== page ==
MARC STUMBO at The Beacon, the Catholic diocesan paper in Paterson, NJ, sends along these four pages for your review and comment.
“AFRICA: Facing a centerfold layout with submitted photos can be a challenge. In this layout I was fortunate to have a good-sized main story and three sidebars. The brown in the main head and drop cap evokes (to me) rural Africa and it picks up the dominant earthy tone of the photos. Keeping with that theme, I generated a map (I’m a strong believer in maps) showing the region in relation to the African continent. The sidebar on the archdiocese of Dar es Salaam went with the map perfectly. Using subheads broke up the copy a little and keeping everything flush helped to maintain the feature look. As always our outside sources are named. While I am not a huge fan of color behind text, the green and tan boxes pick up on the overall color scheme and break up the layout a bit.
“DARFUR: This is a CNS (Catholic News Service) set of features and sides and accompanying it good art by CNS photographers. The anchor photo lent itself to overlay type and I did a very simple white type with an outline and solid black drop shadow. The map serves to illustrate the region without a need for a caption. As I always try to do, there are three typefaces: head, body and caption/byline. I hate the ransom-note look. I generally do an even number of columns in a centerfold but this time seven seemed to fit. The gutters are large and margins around the photos larger than usual as well. This helps to add some white space to a layout that contains a large amount of body type. I enhanced the saturation of the anchor photo to give it more pop and if I did it over I would sample the red scarf and use that color for the drop caps.
“PAPAL VISIT: For the pope’s visit to New York in 2008 (we’re just outside of NYC in New Jersey) we took a single CNS story, found some papal facts and figures, and created a timeline of his upcoming visit using CNS stock photos and one by our managing editor. I thought the pope with his hands in the air would make a great graphic and it did after knocking out the background, and placing the type behind the pope added impact. I used Papyrus for the main head—a seldom-used face—and it seemed appropriate. This was done in Quark 6.5, which has no drop shadow capability, so I generated the drop shadows behind the photos in Illustrator and imported them as .eps files. The graduated color box under the pope gives him a point of emergence and I completed it at the bottom; it’s something I rarely do but this time it made the layout work. It’s also rotated—17 inches wide and 22 inches tall —marking the first and only time (so far) we have rotated a centerfold. This eliminated page 13—which caused our printer to ask us to repeat our explanation of why there was not going to be a page 13 in that issue.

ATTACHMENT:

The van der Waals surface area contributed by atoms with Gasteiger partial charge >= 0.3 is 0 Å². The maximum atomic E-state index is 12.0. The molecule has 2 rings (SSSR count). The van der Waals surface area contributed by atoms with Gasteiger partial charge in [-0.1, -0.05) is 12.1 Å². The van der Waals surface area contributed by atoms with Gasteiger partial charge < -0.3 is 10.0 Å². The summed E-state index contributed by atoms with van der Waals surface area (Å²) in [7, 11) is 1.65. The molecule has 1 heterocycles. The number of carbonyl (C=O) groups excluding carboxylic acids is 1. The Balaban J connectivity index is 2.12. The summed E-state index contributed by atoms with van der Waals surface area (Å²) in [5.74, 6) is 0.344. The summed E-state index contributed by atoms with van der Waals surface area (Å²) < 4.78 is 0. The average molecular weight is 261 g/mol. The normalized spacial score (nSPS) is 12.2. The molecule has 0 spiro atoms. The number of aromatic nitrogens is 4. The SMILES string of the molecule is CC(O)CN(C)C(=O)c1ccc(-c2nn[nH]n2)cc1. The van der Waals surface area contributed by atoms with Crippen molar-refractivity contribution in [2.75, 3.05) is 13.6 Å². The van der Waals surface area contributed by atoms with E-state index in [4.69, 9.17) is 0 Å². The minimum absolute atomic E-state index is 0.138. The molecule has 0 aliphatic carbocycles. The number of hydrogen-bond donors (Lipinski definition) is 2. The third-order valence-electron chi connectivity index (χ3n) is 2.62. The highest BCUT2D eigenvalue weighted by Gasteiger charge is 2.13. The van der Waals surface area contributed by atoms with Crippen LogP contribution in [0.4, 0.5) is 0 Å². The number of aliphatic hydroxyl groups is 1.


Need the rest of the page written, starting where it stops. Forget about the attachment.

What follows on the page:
“NEW ORLEANS: Again we had a centerfold in mind with submitted photos. While the quality of the images may have been lacking, their subject matter had impact. I rescued the shoes pic from the discard pile—it was a very small portion of a very different photo and very underexposed. I thought it would make a great graphic. The purple/lavender (purple screened back) serves to enhance the caring theme and I picked up the main head type face for the drop caps. Four faces this time including the main head. I generally do not like skewing pictures but in this case it breaks up the layout and adds white space. The drop cap pops out of column in the first graph and adds interest.”
Thanks, Marc. Lots to digest here but I appreciate your detailed comments.
Your comments? Remember the bribe: a free copy of one of my books (your choice: Henninger on Design or 101 Henninger Helpful Hints) to the best page each month—and to the most helpful comments.
Go to it!